It was THE bano for the town disco dance hall/bar.

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    Wegster rides sweep!

    It was a little bit of heaven to come back and take a cool shower and talk with the rest of the crew about what a fun day over dinner.
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    They next day going to Haiti would be a real eye opener!!!

    More to come....
    #18
  19. Thor Hiney

    Thor Hiney Been here awhile

    Joined:
    Oct 18, 2007
    Oddometer:
    228
    Location:
    Southwest Washington state
    I washed some clothes out in the sink with the complementary shampoo the night before and rinsed and rung them out to hang on the deck rail. (my mom always said you can never have too many clean undies). Anyway things were getting stinky and something had to be done. Plus I knew it was going to be another hot day out. The point of all that being that when we ate breakfast in the morning Berserker told me it wasn't hard to pick out where the hillbillys were staying. (pointing to my laundry hanging).

    We stopped and all filled our tanks at the last station out of town for trip to the border.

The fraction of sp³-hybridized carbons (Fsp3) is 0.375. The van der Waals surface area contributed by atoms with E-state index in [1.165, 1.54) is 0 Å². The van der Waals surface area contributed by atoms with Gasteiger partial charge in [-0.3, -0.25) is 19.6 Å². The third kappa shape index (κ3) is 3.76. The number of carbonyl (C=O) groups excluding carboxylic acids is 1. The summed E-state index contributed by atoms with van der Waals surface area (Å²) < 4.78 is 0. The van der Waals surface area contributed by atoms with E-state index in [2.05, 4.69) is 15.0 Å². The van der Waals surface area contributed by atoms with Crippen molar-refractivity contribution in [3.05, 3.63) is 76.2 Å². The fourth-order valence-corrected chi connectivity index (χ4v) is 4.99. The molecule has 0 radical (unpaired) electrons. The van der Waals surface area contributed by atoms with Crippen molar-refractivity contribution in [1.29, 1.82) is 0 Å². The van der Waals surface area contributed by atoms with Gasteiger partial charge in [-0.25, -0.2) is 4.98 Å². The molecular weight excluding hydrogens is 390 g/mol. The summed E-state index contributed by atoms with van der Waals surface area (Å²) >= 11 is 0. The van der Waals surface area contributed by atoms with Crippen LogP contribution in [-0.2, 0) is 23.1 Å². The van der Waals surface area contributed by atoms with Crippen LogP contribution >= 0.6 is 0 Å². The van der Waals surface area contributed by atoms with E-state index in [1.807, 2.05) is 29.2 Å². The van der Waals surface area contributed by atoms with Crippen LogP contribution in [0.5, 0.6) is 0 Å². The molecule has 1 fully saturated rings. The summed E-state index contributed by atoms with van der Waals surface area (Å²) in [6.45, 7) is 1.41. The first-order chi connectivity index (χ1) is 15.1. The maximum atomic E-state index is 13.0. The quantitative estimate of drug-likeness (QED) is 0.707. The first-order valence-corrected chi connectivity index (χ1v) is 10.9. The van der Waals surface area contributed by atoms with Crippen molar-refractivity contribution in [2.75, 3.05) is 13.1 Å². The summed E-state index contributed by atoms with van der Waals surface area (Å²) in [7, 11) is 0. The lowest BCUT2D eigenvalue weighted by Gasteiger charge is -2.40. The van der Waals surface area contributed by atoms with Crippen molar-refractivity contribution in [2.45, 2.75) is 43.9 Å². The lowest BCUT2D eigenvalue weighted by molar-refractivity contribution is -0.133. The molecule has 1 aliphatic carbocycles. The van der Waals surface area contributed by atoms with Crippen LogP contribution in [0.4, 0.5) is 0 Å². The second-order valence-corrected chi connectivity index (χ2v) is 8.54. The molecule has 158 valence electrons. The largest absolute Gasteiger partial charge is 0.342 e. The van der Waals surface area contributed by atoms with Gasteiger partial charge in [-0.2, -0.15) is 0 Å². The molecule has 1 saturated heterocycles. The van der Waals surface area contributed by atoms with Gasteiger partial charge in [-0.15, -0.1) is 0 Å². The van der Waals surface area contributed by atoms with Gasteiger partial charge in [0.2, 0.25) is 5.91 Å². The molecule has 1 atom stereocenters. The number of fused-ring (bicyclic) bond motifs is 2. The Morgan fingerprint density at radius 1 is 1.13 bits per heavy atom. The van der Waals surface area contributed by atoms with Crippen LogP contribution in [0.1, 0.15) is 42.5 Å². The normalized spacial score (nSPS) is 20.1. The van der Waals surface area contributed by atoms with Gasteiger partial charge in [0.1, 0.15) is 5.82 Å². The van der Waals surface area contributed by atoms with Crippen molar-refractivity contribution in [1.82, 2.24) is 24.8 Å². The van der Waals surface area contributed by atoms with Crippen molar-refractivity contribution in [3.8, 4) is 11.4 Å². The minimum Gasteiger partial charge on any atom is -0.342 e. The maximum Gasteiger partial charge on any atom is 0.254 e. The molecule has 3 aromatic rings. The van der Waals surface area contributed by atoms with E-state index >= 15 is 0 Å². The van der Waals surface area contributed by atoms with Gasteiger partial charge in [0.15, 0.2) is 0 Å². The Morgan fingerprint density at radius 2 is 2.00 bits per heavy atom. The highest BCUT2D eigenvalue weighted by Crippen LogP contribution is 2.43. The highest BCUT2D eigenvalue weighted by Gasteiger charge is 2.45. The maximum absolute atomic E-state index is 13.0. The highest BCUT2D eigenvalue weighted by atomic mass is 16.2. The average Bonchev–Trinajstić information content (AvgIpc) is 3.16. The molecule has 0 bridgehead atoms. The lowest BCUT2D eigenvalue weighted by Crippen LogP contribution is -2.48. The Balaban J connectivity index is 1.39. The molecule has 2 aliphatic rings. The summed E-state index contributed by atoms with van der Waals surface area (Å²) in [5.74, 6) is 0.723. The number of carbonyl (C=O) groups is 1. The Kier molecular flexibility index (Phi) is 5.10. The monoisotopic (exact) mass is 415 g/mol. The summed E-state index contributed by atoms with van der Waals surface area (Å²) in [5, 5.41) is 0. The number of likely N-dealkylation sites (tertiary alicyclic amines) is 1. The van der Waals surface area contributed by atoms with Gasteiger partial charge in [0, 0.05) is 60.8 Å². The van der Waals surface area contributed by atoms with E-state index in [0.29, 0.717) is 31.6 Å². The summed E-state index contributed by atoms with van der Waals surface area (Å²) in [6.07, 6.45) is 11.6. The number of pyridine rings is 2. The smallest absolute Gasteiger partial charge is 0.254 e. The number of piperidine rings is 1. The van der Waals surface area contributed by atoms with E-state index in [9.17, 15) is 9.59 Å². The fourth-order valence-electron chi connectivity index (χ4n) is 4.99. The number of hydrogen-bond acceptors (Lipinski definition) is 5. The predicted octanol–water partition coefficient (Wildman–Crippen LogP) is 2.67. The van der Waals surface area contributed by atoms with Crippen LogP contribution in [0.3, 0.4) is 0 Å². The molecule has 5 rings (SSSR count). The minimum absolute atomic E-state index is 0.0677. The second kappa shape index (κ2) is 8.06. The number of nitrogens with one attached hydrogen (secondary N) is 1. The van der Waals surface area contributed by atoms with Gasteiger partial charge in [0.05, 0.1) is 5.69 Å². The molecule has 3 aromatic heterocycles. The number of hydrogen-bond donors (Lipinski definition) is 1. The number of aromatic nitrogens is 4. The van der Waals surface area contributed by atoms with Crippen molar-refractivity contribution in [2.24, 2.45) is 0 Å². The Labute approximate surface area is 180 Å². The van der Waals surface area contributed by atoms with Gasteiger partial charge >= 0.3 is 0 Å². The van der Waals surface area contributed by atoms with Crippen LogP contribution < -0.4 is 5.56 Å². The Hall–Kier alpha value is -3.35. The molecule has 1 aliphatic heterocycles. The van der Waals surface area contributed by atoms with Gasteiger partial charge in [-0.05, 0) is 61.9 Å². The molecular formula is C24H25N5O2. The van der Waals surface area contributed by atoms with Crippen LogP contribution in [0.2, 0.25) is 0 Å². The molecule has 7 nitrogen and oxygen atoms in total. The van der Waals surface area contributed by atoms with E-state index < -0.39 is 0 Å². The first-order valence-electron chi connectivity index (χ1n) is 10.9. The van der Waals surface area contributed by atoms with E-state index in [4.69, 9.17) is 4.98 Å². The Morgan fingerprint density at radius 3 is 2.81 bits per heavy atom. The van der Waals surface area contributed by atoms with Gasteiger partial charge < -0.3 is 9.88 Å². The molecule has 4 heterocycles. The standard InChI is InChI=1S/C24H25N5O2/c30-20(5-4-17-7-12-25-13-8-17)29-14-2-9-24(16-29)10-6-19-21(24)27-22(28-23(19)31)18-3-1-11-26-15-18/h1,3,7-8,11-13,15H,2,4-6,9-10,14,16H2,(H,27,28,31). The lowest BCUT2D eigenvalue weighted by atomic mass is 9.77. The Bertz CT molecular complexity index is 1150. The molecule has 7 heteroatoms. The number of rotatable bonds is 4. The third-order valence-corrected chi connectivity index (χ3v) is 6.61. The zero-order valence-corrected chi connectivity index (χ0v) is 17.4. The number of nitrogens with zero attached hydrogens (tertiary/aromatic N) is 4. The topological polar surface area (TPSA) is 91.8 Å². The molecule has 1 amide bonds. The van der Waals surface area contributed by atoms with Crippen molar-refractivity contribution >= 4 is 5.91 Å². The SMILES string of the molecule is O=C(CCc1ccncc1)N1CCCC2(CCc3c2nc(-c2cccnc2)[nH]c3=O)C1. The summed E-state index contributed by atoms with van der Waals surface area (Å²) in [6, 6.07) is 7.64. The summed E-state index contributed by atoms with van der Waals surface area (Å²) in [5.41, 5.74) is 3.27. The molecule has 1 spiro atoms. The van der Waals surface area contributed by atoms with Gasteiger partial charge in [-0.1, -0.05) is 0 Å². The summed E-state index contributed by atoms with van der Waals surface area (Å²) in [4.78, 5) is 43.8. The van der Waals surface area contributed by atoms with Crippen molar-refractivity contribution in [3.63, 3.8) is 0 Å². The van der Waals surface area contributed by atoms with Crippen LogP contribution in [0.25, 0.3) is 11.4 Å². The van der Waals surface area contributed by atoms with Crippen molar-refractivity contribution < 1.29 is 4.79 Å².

A local kid walked to about 15 feet from me as I am waiting to fill and then acts like he is crippled. Hand out begging. I just laughed at him and said "chistoso!". (joker) He would have to at least walk as a crippled person the whole way over to people before he could sell that act. He was a little hurt that I wouldn't give him any pesos....kids!

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    The SW coast road was worth the trip. Man that was a freaking fun beautiful road to ride. Kinda like 101 on the Pacific coast with blue water and no motor homes. We talked about just riding up and down that the rest of the week.

    Hey Berserker you are blocking the view!!!
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    That's better.
    You can see the road we were on running right next to the ocean.

    This road eventually heads North a little and you get away from the coast.
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    Time for another water stop and the people came out to see us again.
    That tank bag is...HUGE!!!

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    Cute and curious kids. They showed me where their school was. I think this was all one family.

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    Stylin' and color coordinated.

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    I asked nice and she came out from inside the doorway to let me take her picture. (she had no teeth and I couldn't understand a word she said..Spanish or no)

    On the road and quite a ways away we ran into the first of two cattle drives.
    This one we kind of waited for the traffic behind the cows to move it past us and the second one we just rode right up to the cows...horns beeping and us yelling...anything loud really...these are Spanish speaking cows after all and they don't try to understand you. El Mooo!